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Frazee adds ladies luncheon to Festival of Trees celebration

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news Detroit Lakes, 56501
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For 14 years now, the community of Frazee has officially kicked off the Christmas season on the weekend after Thanksgiving, by hosting its annual Festival of Trees.

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This year will be no exception, as the annual event opens Friday, Nov. 27, and continues Saturday and Sunday, Nov. 28-29, as well as the following weekend, Dec. 4-6.

But according to festival organizers, this year will most likely be the last for the popular seasonal event.

"We are almost certain we are going to be announcing (at the conclusion of the festival) that this is it," said Diane Mistelske, who has been involved with the festival since its inception.

And while one of the key reasons cited is a lack of volunteers, it's not the only reason, she said.

"We have a lot of people who volunteer on the days of (the festival)," said Mistelske. But when it comes to the actual setup and cleanup afterwards, "there aren't quite so many," she added.

Part of the reason for that is the time commitment involved on the days immediately preceding the festival.

"We used to have two weeks or more getting ready, and now we have four days," Mistelske said.

The Frazee Event Center, which has served as home for the festival for the past eight years, is usually booked with other events right up until a few days prior to its opening, she explained.

Because of the short lead-in time, the volunteers often have to work from morning to midnight -- and sometimes later -- on the days preceding the festival opening, Mistelske noted.

"It's gotten to be hard work," she said, adding, "We're all 14 years older. We need more time (to prepare), and we have less."

And the short preparation time also means she and the other festival committee members -- Jay Estenson, Ruth Ewanika and Mary Seaberg -- aren't able to be as creative as they used to be.

"When we started this, we were in a different empty building each year," Mistelske said.

In order to use every inch of available space, they often had to come up with some pretty imaginative ideas. It was an artistically challenging process, she added.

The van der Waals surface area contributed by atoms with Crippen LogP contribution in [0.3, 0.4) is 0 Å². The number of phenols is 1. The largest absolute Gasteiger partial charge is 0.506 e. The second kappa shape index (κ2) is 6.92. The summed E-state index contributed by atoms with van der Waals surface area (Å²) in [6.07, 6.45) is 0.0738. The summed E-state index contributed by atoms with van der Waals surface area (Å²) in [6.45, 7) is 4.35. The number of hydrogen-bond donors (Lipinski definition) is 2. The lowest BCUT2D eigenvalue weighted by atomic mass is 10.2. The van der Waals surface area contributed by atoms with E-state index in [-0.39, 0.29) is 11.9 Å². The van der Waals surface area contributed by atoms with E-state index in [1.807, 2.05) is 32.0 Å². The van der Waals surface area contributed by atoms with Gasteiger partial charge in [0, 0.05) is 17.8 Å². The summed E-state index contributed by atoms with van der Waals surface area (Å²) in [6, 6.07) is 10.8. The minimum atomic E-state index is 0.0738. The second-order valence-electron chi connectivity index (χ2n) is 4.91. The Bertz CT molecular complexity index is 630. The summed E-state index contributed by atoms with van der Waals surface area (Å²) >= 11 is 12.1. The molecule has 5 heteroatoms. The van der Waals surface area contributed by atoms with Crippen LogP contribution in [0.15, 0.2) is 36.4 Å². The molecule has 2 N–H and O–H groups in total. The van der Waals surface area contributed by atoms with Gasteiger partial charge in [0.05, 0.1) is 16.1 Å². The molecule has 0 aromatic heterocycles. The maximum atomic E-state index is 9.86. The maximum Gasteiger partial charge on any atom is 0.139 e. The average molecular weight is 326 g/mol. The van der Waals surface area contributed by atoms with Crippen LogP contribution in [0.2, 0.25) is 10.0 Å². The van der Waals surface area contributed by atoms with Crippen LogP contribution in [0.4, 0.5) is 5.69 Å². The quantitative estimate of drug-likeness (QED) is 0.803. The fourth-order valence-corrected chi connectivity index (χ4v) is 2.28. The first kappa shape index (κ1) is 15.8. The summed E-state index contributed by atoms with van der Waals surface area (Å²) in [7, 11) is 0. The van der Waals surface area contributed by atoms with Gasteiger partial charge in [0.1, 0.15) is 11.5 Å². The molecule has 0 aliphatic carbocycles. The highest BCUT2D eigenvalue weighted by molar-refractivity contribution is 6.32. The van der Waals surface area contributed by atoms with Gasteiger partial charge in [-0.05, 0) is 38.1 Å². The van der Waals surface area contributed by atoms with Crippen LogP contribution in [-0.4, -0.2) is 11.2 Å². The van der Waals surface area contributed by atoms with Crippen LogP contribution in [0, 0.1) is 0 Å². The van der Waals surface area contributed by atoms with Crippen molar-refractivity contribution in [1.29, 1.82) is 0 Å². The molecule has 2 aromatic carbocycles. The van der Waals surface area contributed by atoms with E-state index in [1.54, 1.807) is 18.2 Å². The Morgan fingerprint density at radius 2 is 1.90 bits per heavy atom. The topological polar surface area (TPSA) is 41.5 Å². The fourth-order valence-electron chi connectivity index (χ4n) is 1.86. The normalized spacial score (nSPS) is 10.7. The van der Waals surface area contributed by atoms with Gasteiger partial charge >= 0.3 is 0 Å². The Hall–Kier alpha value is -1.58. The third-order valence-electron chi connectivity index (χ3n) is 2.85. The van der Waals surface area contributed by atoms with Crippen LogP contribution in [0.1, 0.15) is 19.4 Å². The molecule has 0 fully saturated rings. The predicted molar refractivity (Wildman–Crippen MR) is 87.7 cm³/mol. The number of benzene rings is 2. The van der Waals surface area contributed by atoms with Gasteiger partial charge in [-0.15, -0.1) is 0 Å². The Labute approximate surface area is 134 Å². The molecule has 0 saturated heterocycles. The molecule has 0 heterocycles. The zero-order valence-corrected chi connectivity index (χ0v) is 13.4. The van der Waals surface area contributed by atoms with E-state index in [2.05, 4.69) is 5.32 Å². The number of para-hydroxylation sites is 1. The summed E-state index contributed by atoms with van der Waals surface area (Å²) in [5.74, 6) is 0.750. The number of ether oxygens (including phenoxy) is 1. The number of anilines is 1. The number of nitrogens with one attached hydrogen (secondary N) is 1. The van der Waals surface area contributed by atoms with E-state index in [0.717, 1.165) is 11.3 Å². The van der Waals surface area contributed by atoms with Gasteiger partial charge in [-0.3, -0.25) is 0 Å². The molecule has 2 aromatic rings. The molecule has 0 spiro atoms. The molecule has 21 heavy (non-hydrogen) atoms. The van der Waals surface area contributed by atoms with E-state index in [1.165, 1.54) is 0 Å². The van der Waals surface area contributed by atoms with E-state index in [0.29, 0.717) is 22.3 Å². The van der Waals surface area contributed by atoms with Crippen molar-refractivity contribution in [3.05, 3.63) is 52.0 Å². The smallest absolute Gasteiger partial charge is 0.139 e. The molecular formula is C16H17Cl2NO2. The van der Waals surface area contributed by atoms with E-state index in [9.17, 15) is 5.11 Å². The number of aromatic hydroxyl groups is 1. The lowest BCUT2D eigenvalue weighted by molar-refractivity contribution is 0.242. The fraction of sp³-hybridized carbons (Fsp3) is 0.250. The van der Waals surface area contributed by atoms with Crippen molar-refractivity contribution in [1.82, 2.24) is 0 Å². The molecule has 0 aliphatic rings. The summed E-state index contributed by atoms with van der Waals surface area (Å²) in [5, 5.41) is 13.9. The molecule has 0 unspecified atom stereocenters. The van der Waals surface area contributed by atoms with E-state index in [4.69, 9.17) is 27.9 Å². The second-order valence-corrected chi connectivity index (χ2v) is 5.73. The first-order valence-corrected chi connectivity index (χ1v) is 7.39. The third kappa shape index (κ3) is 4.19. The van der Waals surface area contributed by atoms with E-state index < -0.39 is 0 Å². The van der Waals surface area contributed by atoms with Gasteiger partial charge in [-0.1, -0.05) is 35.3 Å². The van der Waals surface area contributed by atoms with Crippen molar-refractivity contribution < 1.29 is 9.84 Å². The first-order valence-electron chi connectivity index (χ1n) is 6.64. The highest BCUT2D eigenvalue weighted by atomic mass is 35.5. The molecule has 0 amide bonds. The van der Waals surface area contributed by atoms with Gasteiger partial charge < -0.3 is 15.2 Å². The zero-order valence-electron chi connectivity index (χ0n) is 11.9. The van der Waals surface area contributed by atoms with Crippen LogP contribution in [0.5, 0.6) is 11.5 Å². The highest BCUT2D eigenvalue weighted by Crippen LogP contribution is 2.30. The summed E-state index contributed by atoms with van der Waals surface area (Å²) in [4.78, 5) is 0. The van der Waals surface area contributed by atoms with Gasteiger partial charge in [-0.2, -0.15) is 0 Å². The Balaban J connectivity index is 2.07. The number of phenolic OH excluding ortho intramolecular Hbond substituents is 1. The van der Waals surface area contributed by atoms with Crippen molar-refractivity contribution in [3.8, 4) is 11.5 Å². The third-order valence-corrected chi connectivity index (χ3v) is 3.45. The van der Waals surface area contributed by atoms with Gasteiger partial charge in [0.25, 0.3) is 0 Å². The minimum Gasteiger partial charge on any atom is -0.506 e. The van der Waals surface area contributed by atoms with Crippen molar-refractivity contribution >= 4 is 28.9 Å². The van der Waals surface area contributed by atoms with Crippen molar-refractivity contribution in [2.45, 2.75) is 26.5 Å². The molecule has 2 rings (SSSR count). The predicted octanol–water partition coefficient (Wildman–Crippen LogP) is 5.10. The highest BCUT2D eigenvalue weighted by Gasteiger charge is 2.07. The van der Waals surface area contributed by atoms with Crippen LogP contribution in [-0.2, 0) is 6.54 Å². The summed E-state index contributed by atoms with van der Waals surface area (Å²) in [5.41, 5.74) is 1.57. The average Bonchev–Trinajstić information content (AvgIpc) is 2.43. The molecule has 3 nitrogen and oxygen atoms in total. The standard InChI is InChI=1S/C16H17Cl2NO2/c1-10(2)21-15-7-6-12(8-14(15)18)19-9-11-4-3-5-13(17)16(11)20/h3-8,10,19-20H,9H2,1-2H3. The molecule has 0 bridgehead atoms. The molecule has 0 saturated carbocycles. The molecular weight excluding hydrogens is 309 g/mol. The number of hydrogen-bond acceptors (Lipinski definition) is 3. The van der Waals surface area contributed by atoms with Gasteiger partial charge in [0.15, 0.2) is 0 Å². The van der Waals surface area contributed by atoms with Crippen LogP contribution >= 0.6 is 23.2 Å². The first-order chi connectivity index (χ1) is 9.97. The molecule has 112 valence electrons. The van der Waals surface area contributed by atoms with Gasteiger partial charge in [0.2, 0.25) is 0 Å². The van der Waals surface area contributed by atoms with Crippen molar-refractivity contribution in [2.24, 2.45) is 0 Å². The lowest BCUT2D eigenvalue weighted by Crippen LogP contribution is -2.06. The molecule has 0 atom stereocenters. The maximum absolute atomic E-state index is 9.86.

Now, with the same set space to use every year, and less time to get ready, there isn't as much opportunity to be creative, Mistelske explained. "It's just not as much fun," she added.

But the festival itself will have as much for visitors to enjoy as ever, she said, with more than 50 holiday-themed scenes set up throughout the Event Center.

"We are having a very unusual display this year," said Mistelske. "We have a whole African-themed corner."

The African display will feature well over a dozen exotic species of animals, including a full-size zebra and a mounted giraffe head that's over 10 feet tall.

"It's gorgeous," Mistelske said.

What makes the Frazee Festival of Trees unique among other festivals of its kind is that the displays are not done by professional decorators; rather, local organizations and individuals take their own decorations from home to create the holiday scenes.

"There are all new displays this year," Mistelske added. "These are far from professional-looking trees, but that's because it's done by a bunch of local people. We really try not to have that (professionally decorated) look."

And unlike other festivals of its kind, the trees at the event are not offered for sale; participants take their decorations back home again when it's finished, Mistelske said.

One other unique aspect of the festival is its unofficial "mascot," Buford. The life-sized stuffed mannequin is integrated into one of the tree displays each year, in various creative ways.

"He's been a Santa Claus, a farmer on a tractor, a school principal, a meat cutter, a senior citizen," Mistelske said. "He's been a part of our Festival of Trees for all 14 years ... he'll be there somewhere this year, too."

In addition to some familiar aspects, such as Buford, the festival will have some new aspects as well, including the Ladies Christmas Celebration Luncheon, a special event set for Monday, Nov. 30, and Wednesday, Dec. 2, from 1 to 3 p.m. (Tickets for the Monday luncheon are sold out, Mistelske said.)

A light lunch will be served along with tea, gourmet coffee and hot apple cider. Tickets are $15, and space is limited.

There are other special events going on at the Event Center during the week of the festival, Mistelske said, including a home-based business open house on Wednesday, Dec. 2, and the annual Holiday Gala hosted by the Event Center on Thursday, Dec. 3.

The festival itself will be open from 10 a.m. to 8 p.m. Friday through Sunday, Nov. 27, 28 and 29, as well as Saturday and Sunday, Dec. 5-6. It will also be open from 4 to 8 p.m. on Friday, Dec. 4.

In addition to the tree displays, there will be hot cider, gourmet coffee and Christmas goodies for sale; though there is no admission fee for the festival, free will donations will be accepted.

For more information about the festival or the Ladies Luncheon -- or if you would like to volunteer -- please contact Jay Estenson, 218-334-2661; Diane Mistelske, 334-2122; Ruth Ewanika, 334-5081; or Mary Seaberg, 847-9608.

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Vicki Gerdes
Staff writer at Detroit Lakes Newspapers for the past 14 years, currently editor of the entertainment and community pages as well as obituaries. Living in DL with my cat, Smokey.
(218) 844-1454
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